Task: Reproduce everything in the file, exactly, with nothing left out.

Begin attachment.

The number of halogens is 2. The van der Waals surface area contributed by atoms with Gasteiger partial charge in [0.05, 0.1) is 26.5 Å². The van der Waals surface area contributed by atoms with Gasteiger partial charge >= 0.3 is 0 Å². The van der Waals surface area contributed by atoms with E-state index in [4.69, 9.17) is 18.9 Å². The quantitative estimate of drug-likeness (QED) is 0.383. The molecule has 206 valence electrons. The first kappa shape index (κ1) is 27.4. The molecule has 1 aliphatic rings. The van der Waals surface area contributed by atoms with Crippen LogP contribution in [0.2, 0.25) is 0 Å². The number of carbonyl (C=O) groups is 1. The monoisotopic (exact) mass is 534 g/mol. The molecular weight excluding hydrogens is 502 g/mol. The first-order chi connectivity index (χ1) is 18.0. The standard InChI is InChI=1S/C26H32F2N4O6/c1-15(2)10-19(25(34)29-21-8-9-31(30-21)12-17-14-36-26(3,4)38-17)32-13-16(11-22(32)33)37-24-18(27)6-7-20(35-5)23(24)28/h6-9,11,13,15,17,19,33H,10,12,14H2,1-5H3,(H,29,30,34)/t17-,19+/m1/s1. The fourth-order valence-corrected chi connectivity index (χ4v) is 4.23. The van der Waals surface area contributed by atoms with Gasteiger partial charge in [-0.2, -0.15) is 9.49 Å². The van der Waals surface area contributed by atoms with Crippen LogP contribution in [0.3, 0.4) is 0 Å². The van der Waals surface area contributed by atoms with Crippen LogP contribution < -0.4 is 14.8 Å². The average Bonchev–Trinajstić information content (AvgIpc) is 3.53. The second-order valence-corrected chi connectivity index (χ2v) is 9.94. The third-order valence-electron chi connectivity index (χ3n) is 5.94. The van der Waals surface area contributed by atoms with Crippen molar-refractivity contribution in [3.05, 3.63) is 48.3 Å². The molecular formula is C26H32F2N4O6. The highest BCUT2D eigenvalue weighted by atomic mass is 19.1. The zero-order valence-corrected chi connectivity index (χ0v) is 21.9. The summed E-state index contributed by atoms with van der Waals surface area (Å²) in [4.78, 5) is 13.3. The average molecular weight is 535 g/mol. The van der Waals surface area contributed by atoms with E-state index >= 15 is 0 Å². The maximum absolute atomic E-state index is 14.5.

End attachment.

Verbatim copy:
The number of halogens is 2. The van der Waals surface area contributed by atoms with Gasteiger partial charge in [0.05, 0.1) is 26.5 Å². The van der Waals surface area contributed by atoms with Gasteiger partial charge >= 0.3 is 0 Å². The van der Waals surface area contributed by atoms with E-state index in [4.69, 9.17) is 18.9 Å². The quantitative estimate of drug-likeness (QED) is 0.383. The molecule has 206 valence electrons. The first kappa shape index (κ1) is 27.4. The molecule has 1 aliphatic rings. The van der Waals surface area contributed by atoms with Crippen LogP contribution in [0.2, 0.25) is 0 Å². The number of carbonyl (C=O) groups is 1. The monoisotopic (exact) mass is 534 g/mol. The molecular weight excluding hydrogens is 502 g/mol. The first-order chi connectivity index (χ1) is 18.0. The standard InChI is InChI=1S/C26H32F2N4O6/c1-15(2)10-19(25(34)29-21-8-9-31(30-21)12-17-14-36-26(3,4)38-17)32-13-16(11-22(32)33)37-24-18(27)6-7-20(35-5)23(24)28/h6-9,11,13,15,17,19,33H,10,12,14H2,1-5H3,(H,29,30,34)/t17-,19+/m1/s1. The fourth-order valence-corrected chi connectivity index (χ4v) is 4.23. The van der Waals surface area contributed by atoms with Gasteiger partial charge in [-0.2, -0.15) is 9.49 Å². The van der Waals surface area contributed by atoms with Crippen LogP contribution in [0.3, 0.4) is 0 Å². The van der Waals surface area contributed by atoms with Crippen LogP contribution < -0.4 is 14.8 Å². The average Bonchev–Trinajstić information content (AvgIpc) is 3.53. The second-order valence-corrected chi connectivity index (χ2v) is 9.94. The third-order valence-electron chi connectivity index (χ3n) is 5.94. The van der Waals surface area contributed by atoms with Crippen molar-refractivity contribution in [3.05, 3.63) is 48.3 Å². The molecular formula is C26H32F2N4O6. The highest BCUT2D eigenvalue weighted by atomic mass is 19.1. The zero-order valence-corrected chi connectivity index (χ0v) is 21.9. The summed E-state index contributed by atoms with van der Waals surface area (Å²) in [4.78, 5) is 13.3. The average molecular weight is 535 g/mol. The van der Waals surface area contributed by atoms with E-state index >= 15 is 0 Å². The maximum absolute atomic E-state index is 14.5.